In this work, we explicitly show the existence of two frequency regimes in a two-dimensional Hindmarsh–Rose neural network. Each of the regimes, through the semi-discrete approximation, is shown to be described by a two-dimensional complex Ginzburg–Landau equation. The modulational instability phenomenon for the two regimes is studied, with consideration given to the coupling intensities among neighboring neurons. Analytical solutions are also investigated, along with their propagation in the two frequency regimes. These waves, depending on the coupling strength, are identified as breathers, impulses and trains of soliton-like structures. Although the waves in two regimes appear in some common regions of parameters, some phase differences are noticed and the global dynamics of the system is highly influenced by the values of the coupling terms. For some values of such parameters, the high-frequency regime displays modulated trains of waves, while the low-frequency dynamics keeps the original asymmetric character of action potentials. We argue that in a wide range of pathological situations, strong interactions among neurons can be responsible for some pathological states, including schizophrenia and epilepsy.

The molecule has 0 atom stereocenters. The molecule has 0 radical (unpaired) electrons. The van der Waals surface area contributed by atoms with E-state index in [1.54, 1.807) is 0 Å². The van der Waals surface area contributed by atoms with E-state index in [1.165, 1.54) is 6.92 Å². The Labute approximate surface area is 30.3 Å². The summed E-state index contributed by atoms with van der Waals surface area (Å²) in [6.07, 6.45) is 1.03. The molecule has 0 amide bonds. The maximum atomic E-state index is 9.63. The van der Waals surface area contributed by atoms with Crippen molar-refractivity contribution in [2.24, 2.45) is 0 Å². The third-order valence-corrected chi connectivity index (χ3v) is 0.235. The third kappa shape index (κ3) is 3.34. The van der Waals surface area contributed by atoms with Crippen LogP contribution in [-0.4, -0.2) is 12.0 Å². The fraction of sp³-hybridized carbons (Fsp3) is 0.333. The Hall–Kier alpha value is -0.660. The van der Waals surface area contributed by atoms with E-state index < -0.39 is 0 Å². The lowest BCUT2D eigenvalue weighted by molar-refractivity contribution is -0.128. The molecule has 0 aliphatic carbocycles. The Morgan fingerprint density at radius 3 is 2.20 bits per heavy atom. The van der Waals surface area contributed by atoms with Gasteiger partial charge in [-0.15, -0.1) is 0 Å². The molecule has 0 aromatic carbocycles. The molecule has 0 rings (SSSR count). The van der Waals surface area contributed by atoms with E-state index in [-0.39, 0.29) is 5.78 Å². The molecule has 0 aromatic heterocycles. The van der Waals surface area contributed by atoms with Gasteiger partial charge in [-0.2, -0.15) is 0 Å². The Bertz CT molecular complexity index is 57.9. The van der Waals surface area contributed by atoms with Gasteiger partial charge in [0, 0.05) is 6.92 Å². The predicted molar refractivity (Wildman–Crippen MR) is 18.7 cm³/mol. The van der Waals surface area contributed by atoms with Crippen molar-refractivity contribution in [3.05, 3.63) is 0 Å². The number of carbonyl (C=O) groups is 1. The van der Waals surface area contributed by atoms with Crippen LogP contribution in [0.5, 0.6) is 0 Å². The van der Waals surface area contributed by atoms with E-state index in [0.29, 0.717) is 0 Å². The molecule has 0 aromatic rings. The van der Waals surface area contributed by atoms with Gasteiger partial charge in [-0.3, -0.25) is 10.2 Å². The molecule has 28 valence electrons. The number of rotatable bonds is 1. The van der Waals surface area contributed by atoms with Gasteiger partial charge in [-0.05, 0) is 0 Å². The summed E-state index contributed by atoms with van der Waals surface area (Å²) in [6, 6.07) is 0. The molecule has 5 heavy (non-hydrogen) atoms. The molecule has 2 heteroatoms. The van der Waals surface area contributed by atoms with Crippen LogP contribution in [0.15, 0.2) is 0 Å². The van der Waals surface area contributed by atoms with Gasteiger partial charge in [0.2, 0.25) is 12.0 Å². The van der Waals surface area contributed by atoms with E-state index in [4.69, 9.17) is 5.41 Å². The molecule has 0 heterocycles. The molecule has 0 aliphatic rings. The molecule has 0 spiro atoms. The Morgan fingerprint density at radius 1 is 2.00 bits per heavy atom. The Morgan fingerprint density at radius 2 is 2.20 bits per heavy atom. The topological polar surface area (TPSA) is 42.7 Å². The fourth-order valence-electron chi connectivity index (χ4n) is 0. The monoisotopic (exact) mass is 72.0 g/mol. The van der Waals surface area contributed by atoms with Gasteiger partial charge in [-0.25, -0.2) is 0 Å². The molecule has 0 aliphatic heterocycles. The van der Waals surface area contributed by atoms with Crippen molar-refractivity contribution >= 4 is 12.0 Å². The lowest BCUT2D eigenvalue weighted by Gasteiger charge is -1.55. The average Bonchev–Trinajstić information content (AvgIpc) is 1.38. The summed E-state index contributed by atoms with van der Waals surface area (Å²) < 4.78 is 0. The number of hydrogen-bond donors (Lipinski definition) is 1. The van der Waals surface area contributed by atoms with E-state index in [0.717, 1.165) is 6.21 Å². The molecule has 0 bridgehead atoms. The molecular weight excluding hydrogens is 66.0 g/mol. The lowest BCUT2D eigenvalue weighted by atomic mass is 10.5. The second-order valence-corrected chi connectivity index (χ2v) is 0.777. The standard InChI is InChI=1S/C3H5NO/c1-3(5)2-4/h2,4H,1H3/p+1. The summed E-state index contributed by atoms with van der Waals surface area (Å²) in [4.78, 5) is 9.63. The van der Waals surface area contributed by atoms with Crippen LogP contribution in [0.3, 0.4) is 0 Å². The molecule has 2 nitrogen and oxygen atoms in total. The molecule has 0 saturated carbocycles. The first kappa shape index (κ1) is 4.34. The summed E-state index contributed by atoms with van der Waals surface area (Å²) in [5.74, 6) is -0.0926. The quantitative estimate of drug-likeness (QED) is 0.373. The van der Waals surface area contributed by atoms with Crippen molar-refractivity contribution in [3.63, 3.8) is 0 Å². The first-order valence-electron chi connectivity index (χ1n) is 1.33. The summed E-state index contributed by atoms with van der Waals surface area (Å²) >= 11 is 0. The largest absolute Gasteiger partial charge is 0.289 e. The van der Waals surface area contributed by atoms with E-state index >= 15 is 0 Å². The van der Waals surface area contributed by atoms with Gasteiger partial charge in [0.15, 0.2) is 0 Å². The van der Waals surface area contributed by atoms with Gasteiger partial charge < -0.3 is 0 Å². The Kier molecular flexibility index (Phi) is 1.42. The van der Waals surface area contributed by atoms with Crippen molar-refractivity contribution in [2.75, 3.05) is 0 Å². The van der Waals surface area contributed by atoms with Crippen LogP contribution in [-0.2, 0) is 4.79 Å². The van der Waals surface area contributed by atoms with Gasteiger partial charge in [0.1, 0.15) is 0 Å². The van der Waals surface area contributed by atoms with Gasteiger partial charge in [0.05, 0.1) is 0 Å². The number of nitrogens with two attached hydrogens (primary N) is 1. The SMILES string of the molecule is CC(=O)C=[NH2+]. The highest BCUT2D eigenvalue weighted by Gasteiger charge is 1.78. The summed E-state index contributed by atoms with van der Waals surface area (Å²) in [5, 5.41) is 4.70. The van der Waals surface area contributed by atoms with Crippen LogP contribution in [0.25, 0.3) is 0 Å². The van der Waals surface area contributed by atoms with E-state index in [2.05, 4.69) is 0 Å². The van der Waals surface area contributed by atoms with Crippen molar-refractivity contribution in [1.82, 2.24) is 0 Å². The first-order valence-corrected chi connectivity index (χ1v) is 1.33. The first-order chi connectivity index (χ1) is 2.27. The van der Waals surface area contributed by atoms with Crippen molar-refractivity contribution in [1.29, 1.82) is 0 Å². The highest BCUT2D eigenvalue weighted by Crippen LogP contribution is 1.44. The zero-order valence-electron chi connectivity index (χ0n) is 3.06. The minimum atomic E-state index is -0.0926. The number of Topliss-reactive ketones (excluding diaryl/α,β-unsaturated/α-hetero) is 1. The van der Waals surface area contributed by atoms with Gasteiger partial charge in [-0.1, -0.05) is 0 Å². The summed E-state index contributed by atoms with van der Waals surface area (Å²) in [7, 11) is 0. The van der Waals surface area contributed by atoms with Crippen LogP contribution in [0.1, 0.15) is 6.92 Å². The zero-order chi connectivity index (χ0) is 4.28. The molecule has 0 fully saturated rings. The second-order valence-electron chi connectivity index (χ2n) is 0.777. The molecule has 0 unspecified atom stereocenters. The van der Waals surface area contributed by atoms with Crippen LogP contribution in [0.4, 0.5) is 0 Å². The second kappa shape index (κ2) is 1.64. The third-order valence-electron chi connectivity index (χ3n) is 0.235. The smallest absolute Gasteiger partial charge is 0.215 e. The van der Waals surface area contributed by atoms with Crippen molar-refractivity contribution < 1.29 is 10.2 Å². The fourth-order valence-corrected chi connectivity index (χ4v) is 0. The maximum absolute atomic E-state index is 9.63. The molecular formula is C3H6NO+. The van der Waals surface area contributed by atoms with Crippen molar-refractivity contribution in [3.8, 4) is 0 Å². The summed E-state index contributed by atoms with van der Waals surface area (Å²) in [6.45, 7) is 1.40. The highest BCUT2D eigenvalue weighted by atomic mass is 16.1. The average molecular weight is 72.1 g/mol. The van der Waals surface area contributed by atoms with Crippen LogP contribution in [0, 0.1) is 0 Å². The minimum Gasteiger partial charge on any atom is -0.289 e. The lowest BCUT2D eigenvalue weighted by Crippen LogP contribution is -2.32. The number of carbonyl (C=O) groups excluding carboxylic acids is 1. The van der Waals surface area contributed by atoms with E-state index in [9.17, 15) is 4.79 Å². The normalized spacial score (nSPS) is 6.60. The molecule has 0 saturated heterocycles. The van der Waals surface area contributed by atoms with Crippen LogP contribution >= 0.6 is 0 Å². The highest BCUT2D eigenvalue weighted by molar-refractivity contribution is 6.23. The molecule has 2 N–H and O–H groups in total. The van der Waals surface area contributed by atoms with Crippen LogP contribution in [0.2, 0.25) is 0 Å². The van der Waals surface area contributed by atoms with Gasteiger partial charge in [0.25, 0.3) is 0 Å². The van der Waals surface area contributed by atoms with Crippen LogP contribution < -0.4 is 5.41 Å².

|Number of pages
|Physica A: Statistical Mechanics and its Applications
|Published - May 15 2017
All Science Journal Classification (ASJC) codes
- Statistics and Probability
- Condensed Matter Physics